This is the second in a series of under-the-radar options for the Red Sox to target in trade talks this offseason. We’re looking for players whose teams may be looking to unload for various reasons, and for whom the Red Sox won’t need to empty the farm system to acquire. This week’s target is Colorado Rockies starting pitcher Germán Márquez.
Try to guess the player (yes, whose name is in the title of this article): Over the 30-year existence of his franchise, this pitcher has two of the top ten single-seasons in ERA, two of the top three seasons in WHIP, the single-season record for most strikeouts, highest K/9, and lowest BB/9, and who once has led the entire National League in Innings Pitched and was an all-star as recently as 2021. He hasn’t missed a start due to injury since 2019 and is entering his 28-year-old season with one year remaining on his contract ($15M), with a club option for a second year ($16M).
If this was the ace of any other franchise, he would be a coveted trade target, requiring a return of multiple top prospects and, thereafter, would probably be offered a long-term deal. However, we’re talking about the ace of the Colorado Rockies, and it’s always complicated when it comes to Rockies pitchers. The player is Germán Márquez and his accomplishments over the 30-year history of the team do not get the deserved recognition because they occurred at the high altitude that is Coors Field. Marquez has a career 4.41 ERA and is coming off a down year in which he allowed the highest ERA, most home runs, and lowest strikeout rate of his six-year career.
In The Air Tonight:
To determine how Márquez would look outside of Colorado, the obvious question to ask is “How does he fare away from Coors Field?” The answer is, of course, much better!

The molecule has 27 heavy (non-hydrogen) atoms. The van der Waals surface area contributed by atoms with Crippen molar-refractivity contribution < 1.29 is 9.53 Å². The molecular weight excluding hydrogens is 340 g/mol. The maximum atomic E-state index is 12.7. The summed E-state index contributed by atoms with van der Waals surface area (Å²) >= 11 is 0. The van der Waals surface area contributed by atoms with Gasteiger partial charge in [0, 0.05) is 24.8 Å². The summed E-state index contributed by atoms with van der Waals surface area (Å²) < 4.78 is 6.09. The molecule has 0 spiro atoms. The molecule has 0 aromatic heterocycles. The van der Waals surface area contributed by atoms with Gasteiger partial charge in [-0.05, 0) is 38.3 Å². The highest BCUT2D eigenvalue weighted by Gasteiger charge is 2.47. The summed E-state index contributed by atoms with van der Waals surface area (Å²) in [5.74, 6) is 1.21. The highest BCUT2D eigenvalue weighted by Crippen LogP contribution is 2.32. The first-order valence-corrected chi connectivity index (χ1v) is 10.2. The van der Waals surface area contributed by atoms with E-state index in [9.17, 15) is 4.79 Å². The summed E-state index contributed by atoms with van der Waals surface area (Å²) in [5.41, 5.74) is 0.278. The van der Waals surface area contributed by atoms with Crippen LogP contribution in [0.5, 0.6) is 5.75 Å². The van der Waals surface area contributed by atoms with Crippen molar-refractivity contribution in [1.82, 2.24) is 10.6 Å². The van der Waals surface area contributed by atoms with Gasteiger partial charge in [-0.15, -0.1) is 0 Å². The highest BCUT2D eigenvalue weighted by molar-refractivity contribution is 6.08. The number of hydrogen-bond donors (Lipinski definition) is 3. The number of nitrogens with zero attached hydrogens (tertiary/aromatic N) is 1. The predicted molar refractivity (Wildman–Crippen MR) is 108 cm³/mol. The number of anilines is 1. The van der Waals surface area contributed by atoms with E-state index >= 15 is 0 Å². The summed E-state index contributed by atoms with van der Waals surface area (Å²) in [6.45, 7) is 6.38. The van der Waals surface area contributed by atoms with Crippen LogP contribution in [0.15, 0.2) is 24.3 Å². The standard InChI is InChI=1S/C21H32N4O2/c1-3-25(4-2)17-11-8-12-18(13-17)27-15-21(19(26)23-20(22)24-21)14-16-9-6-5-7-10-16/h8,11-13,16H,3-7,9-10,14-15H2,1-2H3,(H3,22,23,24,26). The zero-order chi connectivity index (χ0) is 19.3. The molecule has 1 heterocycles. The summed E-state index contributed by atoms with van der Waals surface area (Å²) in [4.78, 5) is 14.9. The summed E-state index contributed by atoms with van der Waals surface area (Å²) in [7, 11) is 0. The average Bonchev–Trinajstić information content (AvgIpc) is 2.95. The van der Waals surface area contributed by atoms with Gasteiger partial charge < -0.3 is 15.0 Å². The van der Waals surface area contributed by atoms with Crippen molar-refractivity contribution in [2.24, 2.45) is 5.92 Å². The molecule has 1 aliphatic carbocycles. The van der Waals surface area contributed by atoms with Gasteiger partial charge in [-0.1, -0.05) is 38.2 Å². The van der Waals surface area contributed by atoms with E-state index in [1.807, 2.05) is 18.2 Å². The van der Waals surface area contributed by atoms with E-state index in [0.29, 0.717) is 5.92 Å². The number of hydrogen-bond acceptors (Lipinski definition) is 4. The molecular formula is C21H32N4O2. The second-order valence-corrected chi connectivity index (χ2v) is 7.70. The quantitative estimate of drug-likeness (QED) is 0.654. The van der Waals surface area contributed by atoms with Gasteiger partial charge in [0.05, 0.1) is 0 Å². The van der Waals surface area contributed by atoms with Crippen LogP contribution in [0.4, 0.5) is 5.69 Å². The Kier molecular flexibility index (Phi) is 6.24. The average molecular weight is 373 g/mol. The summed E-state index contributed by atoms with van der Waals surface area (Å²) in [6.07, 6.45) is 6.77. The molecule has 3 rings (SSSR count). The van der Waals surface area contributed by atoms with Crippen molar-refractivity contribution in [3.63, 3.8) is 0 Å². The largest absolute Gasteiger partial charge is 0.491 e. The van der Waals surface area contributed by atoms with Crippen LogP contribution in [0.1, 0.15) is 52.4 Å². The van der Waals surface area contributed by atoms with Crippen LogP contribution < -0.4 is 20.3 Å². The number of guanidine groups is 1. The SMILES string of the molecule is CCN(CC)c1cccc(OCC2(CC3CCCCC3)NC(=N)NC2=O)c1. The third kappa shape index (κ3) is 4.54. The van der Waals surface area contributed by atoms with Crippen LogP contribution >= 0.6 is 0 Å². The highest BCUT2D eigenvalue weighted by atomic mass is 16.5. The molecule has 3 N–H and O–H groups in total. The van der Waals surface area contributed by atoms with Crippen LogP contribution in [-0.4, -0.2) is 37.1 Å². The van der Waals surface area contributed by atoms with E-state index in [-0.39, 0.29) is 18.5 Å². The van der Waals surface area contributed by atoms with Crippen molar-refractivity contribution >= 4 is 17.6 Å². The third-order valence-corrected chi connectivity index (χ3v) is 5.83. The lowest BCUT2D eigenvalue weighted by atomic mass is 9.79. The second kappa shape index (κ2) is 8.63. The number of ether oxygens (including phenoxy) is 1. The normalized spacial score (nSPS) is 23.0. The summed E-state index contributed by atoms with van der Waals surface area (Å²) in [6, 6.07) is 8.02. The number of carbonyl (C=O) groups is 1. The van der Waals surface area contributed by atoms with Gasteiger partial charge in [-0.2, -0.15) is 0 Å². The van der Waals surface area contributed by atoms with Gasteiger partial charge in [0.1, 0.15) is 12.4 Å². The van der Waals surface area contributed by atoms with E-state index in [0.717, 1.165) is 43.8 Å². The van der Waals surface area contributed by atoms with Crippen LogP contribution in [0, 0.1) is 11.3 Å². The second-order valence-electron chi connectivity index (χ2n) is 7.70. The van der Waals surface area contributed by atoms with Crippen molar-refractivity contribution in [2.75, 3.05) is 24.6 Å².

Over his six-year career, Márquez has a 3.77 road ERA and allows a .235/.295/.404 slash line, compared to a 5.08 and .278/.332/.458 \ at home. In 2022, the difference in his splits bordered on outrageous.
Márquez allowed three and a quarter runs per game more at home this past season, and nearly a half-baserunner more per inning. Batters hit .317 against him at Coors Field and .204 on the road. As mentioned earlier, Márquez had arguably his worst season as a pro in 2022, but isolating only his away numbers, his 3.43 road ERA in 2022 was actually better than his 3.77 career road ERA.
The Next Chapter, After Coors Field:
For obvious reasons, the Rockies have had their struggles enticing pitchers over the years. It’s difficult for them to sign free agents, with the overpay of Mike Hampton (8-years, $121 million) resulting in one of the great free agent busts of all time. It’s difficult for to retain pitchers once they reach free agency, such as Jon Gray who ran for the hills once he reached free agency last November. It is even difficult to evaluate pitching prospects who pitch at Triple-A Albuquerque, part of the Pacific Coast League, where the stats look like the entire league plays at Coors Field, or the moon. Former Rockies left-hander Jeff Francis, a good friend of Dustin Pedroia, was quoted in the Denver Post as saying, “I always got the sense that no pitchers wanted to come to Denver. Once I left Colorado, I talked with other players and a lot of guys dreaded that one weekend they had to pitch at Coors Field. And they sure didn’t want to have a career there.”
So, how do pitchers fare once they finally get out of Coors? There has been plenty of research on how much of a bump hitters get at Coors, as we debate things like “Is Larry Walker a Hall of Famer?”, or “Will Nolan Arenado nosedive in St. Louis?” But from the pitching perspective, the topic just hasn’t had the same juice. I pulled a list of all Rockies pitchers from the previous ten seasons and, in doing so, found a hodgepodge of former Cy Young contenders who ended their career there, such as Jamie Moyer in 2012 at the age of 49(!!!), as well as Roy Oswalt in 2013 at 35 years old. Coors Field: where good pitchers go to die.
In those ten years (2012-2021), I filtered down to those who had a minimum of 8 starts with Colorado and then pitched elsewhere in the next season (2013-2022) to see how much improvement there was. That left us with 11 pitchers, an illustrious list of Jeremy Guthrie, Jeff Francis, Franklin Morales, Jhoulys Chacin, Juan Nicasio, Brett Anderson, Jorge De La Rosa, Eddie Butler, Tyler Chatwood, Jon Gray, and Chi Chi Gonzalez. You can see the individual results here: